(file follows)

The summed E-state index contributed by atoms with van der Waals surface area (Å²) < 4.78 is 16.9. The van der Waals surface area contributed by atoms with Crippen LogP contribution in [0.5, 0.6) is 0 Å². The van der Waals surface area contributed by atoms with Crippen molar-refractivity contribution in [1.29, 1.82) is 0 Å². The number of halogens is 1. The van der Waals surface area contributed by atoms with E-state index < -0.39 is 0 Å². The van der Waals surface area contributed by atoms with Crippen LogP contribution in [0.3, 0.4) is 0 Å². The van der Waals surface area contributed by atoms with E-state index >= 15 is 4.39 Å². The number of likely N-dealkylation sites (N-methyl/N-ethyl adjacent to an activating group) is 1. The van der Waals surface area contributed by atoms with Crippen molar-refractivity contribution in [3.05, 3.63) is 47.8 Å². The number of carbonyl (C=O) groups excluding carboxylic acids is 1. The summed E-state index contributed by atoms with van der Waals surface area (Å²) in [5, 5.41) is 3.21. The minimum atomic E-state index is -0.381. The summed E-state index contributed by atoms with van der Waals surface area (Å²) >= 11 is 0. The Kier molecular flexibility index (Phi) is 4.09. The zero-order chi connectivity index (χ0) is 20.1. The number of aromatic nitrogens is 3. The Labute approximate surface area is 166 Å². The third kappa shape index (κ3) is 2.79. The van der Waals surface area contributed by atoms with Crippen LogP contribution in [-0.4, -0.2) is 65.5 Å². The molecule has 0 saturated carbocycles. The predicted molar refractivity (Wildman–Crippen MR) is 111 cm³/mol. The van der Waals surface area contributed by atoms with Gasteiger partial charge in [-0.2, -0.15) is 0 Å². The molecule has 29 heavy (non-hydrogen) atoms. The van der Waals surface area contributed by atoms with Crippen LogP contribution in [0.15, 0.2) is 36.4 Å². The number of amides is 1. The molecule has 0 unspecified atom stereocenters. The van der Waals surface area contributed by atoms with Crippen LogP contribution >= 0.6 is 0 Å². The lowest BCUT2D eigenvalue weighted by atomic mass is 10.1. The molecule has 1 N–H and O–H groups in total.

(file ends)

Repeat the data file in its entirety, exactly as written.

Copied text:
The summed E-state index contributed by atoms with van der Waals surface area (Å²) < 4.78 is 16.9. The van der Waals surface area contributed by atoms with Crippen LogP contribution in [0.5, 0.6) is 0 Å². The van der Waals surface area contributed by atoms with Crippen molar-refractivity contribution in [1.29, 1.82) is 0 Å². The number of halogens is 1. The van der Waals surface area contributed by atoms with E-state index < -0.39 is 0 Å². The van der Waals surface area contributed by atoms with Crippen LogP contribution in [0.3, 0.4) is 0 Å². The van der Waals surface area contributed by atoms with E-state index >= 15 is 4.39 Å². The number of likely N-dealkylation sites (N-methyl/N-ethyl adjacent to an activating group) is 1. The van der Waals surface area contributed by atoms with Crippen molar-refractivity contribution in [3.05, 3.63) is 47.8 Å². The number of carbonyl (C=O) groups excluding carboxylic acids is 1. The summed E-state index contributed by atoms with van der Waals surface area (Å²) in [5, 5.41) is 3.21. The minimum atomic E-state index is -0.381. The summed E-state index contributed by atoms with van der Waals surface area (Å²) >= 11 is 0. The Kier molecular flexibility index (Phi) is 4.09. The zero-order chi connectivity index (χ0) is 20.1. The number of aromatic nitrogens is 3. The Labute approximate surface area is 166 Å². The third kappa shape index (κ3) is 2.79. The van der Waals surface area contributed by atoms with Crippen LogP contribution in [-0.4, -0.2) is 65.5 Å². The molecule has 0 saturated carbocycles. The predicted molar refractivity (Wildman–Crippen MR) is 111 cm³/mol. The van der Waals surface area contributed by atoms with Gasteiger partial charge in [-0.2, -0.15) is 0 Å². The molecule has 29 heavy (non-hydrogen) atoms. The van der Waals surface area contributed by atoms with Crippen LogP contribution in [0.15, 0.2) is 36.4 Å². The number of amides is 1. The molecule has 0 unspecified atom stereocenters. The van der Waals surface area contributed by atoms with Crippen LogP contribution >= 0.6 is 0 Å². The lowest BCUT2D eigenvalue weighted by atomic mass is 10.1. The molecule has 1 N–H and O–H groups in total.